The governing bodies of the Bretton Woods institutions are all stages on which rising Non-western States can acquire great-power authority and exercise global leadership. (Ikenberry, 2015:64)
I will argue my case by outlining a few liberal norms that have formed the core narrative of the liberal international order throughout its evolution and is essential to its existence. Further I will elucidate how BRICS nations have more or less conformed to them and not challenged them.
Multilateral Institutional Co-operation
John Ruggie describes multilateralism as an international form which coordinates relations among three or more states on the basis of ‘generalised’ principals of conduct – i.e., principals which specify appropriate conduct for a class of action, without regard to the particularistic interests of the parties or the strategic exigencies that may exist in any specific occurrence. (Ruggie, 1993:11). Multilateralism has been essential to the maintenance of peace and economic success.
Multilateral cooperation was enshrined and disseminated through institution building. The US sought to create new permanent institutions that would manage a widening array of political, economic, and security relationships… New forms of intergovernmental cooperation would need to be invented. (Ikenberry, 2011:179). Organizations like the UN, the World Bank, the IMF and the General Agreement on Tariffs and Trade (GATT) formed the core of multilateralism, uniting countries with common interests, thereby offering protection and strength to its members. International organizations remain principal venues of global governance in which decisions made and agreements enforced. They help “in the diffusion of norms and in the patterns of socialization and internalization by which weaker actors come to absorb those norms” (Hurrell, 2006:6-7). It assures states to coordinate their approach to numerous issues of global priority and work towards mutual benefits. International organizations, therefore, serve as important thermometers for the broader politics of global governance (Stephen, 2014:915).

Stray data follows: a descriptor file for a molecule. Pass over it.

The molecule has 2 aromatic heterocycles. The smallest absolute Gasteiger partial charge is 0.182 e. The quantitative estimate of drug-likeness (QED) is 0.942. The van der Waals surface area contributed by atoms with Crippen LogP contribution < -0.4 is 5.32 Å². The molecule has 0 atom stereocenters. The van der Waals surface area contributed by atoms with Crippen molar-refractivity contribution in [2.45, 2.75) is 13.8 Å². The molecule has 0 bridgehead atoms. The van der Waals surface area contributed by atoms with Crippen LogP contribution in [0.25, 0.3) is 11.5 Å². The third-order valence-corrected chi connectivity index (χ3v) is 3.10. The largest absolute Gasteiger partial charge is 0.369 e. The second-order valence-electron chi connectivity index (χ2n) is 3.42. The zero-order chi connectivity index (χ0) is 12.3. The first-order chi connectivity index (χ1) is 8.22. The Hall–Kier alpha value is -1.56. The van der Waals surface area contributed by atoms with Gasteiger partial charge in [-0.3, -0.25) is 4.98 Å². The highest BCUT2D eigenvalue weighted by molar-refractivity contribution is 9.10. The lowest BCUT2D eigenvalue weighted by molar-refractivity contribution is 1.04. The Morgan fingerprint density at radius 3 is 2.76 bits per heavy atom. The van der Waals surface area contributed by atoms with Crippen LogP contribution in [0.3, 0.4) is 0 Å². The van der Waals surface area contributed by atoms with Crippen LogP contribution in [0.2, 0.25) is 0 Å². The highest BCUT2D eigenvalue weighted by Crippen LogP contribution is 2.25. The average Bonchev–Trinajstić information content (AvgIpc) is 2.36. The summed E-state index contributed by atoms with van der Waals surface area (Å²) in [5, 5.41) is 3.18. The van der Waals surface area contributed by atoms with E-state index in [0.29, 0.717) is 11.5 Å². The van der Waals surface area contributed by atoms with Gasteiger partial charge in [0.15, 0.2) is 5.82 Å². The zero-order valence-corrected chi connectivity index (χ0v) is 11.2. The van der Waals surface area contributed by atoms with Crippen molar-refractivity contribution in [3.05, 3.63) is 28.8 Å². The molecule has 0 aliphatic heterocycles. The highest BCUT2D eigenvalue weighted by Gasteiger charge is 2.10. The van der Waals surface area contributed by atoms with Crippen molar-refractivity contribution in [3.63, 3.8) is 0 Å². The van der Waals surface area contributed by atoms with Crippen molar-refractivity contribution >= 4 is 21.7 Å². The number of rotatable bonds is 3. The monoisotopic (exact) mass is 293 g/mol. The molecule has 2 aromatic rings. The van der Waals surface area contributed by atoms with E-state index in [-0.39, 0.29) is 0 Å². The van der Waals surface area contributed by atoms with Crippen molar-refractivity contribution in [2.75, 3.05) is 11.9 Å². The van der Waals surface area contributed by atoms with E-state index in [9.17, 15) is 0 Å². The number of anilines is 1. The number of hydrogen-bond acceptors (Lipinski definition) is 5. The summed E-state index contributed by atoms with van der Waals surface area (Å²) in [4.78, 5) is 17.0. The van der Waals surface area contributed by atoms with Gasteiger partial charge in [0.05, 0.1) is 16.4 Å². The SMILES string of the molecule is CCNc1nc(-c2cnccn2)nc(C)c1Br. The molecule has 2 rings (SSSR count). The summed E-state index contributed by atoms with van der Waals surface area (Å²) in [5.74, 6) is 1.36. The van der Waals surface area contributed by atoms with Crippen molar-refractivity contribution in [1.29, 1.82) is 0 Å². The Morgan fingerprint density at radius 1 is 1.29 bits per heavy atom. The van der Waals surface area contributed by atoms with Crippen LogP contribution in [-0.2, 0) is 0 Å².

In today’s increasingly globalised world no country can act autonomously and face the complex global challenges that exist, including the BRICS. What we have today is pseudo-multilateralism: a dominant great power acts essentially alone, but, embarrassed at the idea and still worshipping at the shrine of collective security, recruits a ship here, a brigade there, and blessings all around to give its unilateral actions a multilateral sheen (Krauthammer, 1990:25). Europe and the United States are overrepresented in majority of the multilateral institutions. Globalization and denser networks of transnational exchange and communication create increasing demand for international institutions and new forms of governance’ (Hurrell, 2006:8).
BRICS nations are all members of the main international and multilateral institutions and are actively participating in them to leverage for change within them. They have used multilateral mechanisms at their disposal to resolve conflicts and achieve cooperation and peace. The Dublin declaration, 2013 shows their commitment to the principal of multilateralism: We aim at progressively developing BRICS into a full-fledged mechanism of current and long-term coordination on a wide range of key issues of the world economy and politics. (Newman and Zala, 2017:6)